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Spring 2023 New Courses and Special Topics Offerings

Want to explore exciting topics such as spatial justice, astrostatistics, or geochemistry? Or would you rather investigate nervous system injury, or take a seminar series to quickly expand the knowledge of your field?

Consider taking one or more of the 20+ exciting new and special topic courses available in Spring 2023.

Check back often as courses and descriptions will be added as soon as they're available.

new courses

New Course Offerings

Use the drop down menu to review the course descriptions. For more detailed course information, visit PatriotWeb and search for the course’s subject and number (i.e. BIMR 480).

Bioinformatics

BINF 354 DL1: Foundations in Mathematical Biology
An interdisciplinary introduction to life sciences for physicists, chemists, engineers, and mathematicians. Combines knowledge from natural sciences, social and behavioral sciences, quantitative reasoning, and information technology. Covers selected topics in ecology, physiology, biochemistry, and behavior. May include biochemical reaction kinetics, the Hodgkin-Huxley model for cellular electrical activity, continuous and discrete population interactions, and neural network models of learning. Techniques utilized include ordinary differential equations, difference equations, algebraic equations, and computer simulations.

Chemistry

CHEM 460 001: Chemistry in the Kitchen
One semester capstone course exploring the chemistry observed and experienced in household kitchens. As chemistry is the study of matter and its changes, this course explores the chemistry of the food we eat and cook on a molecular level. Students will participate in a creative and scholarly project, practice scientific communication skills, and learn to apply a chemical perspective to real world situations.

CHEM 460 201: Chemistry in the Kitchen
Lab section for 001. One semester capstone course exploring the chemistry observed and experienced in household kitchens. As chemistry is the study of matter and its changes, this course explores the chemistry of the food we eat and cook on a molecular level. Students will participate in a creative and scholarly project, practice scientific communication skills, and learn to apply a chemical perspective to real world situations.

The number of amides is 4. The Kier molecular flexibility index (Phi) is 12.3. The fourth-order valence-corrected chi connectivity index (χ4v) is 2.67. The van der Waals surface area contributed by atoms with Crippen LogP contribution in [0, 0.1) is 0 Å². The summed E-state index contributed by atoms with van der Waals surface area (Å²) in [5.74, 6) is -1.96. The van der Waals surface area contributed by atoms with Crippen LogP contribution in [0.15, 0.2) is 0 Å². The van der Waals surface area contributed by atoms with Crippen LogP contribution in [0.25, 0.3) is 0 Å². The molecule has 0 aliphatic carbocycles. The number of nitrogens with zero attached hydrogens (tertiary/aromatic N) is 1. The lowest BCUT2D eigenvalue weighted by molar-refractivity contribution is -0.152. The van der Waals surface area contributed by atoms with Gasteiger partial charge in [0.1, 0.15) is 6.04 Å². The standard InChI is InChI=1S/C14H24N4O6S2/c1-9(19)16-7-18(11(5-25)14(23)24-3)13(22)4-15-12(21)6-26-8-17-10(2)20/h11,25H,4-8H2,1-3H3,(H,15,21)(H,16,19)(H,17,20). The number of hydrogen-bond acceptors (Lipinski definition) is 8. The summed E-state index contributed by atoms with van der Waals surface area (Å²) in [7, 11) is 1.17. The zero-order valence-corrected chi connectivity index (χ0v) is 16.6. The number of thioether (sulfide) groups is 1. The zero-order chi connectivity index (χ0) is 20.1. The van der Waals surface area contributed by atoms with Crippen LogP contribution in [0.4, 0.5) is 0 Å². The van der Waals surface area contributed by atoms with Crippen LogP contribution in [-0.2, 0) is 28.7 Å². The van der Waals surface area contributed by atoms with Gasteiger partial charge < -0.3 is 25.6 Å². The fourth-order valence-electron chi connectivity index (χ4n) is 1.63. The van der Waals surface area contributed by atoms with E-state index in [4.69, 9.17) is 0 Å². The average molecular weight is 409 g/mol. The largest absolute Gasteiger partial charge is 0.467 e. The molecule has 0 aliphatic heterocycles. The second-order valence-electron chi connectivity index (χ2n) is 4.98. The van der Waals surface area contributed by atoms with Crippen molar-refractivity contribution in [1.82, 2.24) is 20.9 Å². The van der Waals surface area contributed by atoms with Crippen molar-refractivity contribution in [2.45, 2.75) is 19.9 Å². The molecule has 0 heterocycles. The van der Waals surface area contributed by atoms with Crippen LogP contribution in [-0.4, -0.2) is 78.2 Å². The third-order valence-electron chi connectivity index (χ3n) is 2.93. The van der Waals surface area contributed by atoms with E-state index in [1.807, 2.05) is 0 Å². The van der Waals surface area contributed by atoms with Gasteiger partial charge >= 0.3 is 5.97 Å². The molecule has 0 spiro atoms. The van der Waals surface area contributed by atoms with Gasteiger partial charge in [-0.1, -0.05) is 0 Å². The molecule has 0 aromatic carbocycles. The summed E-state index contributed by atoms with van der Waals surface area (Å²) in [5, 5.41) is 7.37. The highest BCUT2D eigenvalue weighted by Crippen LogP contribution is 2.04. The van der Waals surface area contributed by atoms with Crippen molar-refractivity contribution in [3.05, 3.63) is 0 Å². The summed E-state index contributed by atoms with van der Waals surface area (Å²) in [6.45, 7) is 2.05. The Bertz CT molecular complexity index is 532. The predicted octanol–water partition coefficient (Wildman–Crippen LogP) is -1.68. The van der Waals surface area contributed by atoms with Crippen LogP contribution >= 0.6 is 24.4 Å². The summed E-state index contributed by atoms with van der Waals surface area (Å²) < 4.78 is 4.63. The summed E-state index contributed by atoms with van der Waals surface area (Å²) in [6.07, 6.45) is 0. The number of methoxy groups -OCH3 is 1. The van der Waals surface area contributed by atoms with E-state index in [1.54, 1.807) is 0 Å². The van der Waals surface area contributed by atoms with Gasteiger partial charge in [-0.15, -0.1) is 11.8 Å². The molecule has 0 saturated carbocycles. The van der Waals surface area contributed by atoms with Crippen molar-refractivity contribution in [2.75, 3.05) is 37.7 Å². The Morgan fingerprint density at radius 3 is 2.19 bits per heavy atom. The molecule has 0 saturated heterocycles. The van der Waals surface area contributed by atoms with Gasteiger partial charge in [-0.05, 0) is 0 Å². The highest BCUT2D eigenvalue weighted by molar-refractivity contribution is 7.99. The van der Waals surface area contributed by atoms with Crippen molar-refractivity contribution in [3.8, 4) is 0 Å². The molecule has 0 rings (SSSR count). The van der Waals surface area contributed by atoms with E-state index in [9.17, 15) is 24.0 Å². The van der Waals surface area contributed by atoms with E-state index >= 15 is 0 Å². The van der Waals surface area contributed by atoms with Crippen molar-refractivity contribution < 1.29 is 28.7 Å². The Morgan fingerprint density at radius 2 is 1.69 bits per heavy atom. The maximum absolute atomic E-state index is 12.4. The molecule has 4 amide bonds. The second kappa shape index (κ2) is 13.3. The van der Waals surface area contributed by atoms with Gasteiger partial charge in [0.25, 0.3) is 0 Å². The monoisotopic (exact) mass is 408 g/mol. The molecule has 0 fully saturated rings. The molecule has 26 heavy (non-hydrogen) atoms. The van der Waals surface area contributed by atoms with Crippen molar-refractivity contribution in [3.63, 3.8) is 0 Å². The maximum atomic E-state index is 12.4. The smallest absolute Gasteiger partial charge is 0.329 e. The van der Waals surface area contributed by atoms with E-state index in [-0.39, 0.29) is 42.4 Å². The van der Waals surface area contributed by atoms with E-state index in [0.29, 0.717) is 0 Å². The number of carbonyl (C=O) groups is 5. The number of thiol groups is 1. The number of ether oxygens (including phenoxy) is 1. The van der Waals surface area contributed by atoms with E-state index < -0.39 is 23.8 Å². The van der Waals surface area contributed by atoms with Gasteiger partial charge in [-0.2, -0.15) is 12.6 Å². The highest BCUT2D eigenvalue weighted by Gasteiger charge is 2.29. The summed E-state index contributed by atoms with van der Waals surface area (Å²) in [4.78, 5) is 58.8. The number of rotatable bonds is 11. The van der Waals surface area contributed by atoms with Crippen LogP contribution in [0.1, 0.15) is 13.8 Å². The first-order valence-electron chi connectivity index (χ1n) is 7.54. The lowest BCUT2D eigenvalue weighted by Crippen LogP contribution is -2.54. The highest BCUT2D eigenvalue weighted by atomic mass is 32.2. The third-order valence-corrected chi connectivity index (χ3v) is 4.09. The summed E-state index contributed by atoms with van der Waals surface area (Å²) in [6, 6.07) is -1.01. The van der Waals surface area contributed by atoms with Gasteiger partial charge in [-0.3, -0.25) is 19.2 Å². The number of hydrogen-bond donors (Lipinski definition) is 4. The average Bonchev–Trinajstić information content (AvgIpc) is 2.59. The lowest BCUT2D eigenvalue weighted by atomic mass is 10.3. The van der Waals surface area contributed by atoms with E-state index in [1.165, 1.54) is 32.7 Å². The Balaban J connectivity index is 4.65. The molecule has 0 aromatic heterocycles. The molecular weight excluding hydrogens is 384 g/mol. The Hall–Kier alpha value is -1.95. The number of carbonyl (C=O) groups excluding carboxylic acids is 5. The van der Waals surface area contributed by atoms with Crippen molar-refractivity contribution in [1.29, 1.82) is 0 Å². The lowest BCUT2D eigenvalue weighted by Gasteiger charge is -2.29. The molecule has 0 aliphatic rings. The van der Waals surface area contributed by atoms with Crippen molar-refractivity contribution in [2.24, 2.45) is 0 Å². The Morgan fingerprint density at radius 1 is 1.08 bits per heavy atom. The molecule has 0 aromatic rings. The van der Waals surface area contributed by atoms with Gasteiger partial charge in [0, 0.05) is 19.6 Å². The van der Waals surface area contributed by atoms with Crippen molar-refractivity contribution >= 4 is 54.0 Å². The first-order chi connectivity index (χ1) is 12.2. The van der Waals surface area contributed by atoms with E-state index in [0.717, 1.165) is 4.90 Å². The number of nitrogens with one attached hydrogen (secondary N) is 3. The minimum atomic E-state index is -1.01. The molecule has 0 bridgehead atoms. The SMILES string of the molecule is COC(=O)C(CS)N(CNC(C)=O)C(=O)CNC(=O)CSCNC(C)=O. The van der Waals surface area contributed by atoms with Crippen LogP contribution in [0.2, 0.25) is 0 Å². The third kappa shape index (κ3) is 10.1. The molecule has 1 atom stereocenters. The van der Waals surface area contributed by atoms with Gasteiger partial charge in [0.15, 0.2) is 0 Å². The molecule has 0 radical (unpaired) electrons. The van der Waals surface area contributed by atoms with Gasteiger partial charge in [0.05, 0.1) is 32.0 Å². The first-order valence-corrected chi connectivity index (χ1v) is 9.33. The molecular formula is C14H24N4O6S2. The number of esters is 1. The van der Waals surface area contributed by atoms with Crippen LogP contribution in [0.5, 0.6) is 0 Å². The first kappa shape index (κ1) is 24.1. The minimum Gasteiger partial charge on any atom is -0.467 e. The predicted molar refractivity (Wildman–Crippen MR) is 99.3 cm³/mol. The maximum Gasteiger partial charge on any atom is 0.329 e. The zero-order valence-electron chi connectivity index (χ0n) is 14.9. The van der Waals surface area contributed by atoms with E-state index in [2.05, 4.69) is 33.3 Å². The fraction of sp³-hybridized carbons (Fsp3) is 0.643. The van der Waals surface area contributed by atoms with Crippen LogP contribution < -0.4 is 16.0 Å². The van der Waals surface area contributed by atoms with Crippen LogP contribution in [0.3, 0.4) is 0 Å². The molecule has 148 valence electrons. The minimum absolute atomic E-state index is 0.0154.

Forensic Science

FRSC 515: FARO Forensic 3D Documentation
This course gives students the opportunity to become Certified Laser Scanner Operators. The course focuses on the operation of FARO laser scanners in conjunction with the use of the FARO scan software. Mason students in this course will create accurate 3D scans in indoor and outdoor scenarios, import them into the software, extrapolate critical measurements, and prepare scan projects for courtroom presentation.  

Geology

GEOL 603 001: Geochemistry
Includes stable isotope, crystal, water, and organic geochemistry; geochronology; and geochemistry of rocks.

Mathematics

MATH 421 001: Abstract Algebra II
Expands on the algebraic structure of groups from the first course in abstract algebra to introduce rings and fields. All three structures are explored via Galois theory, which shows the vital interconnectivity of the three structures, and how this can be applied to obtain deep theorems about the symmetries among roots of a polynomial. Topics include: rings, ideals, homomorphisms, polynomial rings, factorization, divisibility, vector spaces, extension fields (algebraic and transcendental), the fundamental theorem of field theory, splitting fields, classification of finite fields, constructible numbers, impossibility theorems for angle trisection and circle squaring, the fundamental theorem of Galois theory, and solvability of polynomials by radicals.

Neuroscience

NEUR 328 201 & NEUR 328 202: Cellular Neuroscience Lab
Intro to basic neurophysiology to accompany NEUR 327 Cellular Neuroscience. Students will learn and apply principles from across cellular neuroscience, practical lab skills for neurophysiological experiments, computational analysis of central pattern generators in a gamified program, record and analyze biopotentials through intracellular and extracellular recordings.

Special Topics Courses

Astronomy

ASTR 390 001: AstroStatistics
Bayesian and frequentist statistical and data analysis methods applied to data and problems in astrophysics and the space sciences.

ASTR 590 002: AstroStatistics
Bayesian and frequentist statistical and data analysis methods applied to data and problems in astrophysics and the space sciences.

Bioinformatics

BINF 704 001: Applications of Genomics in Health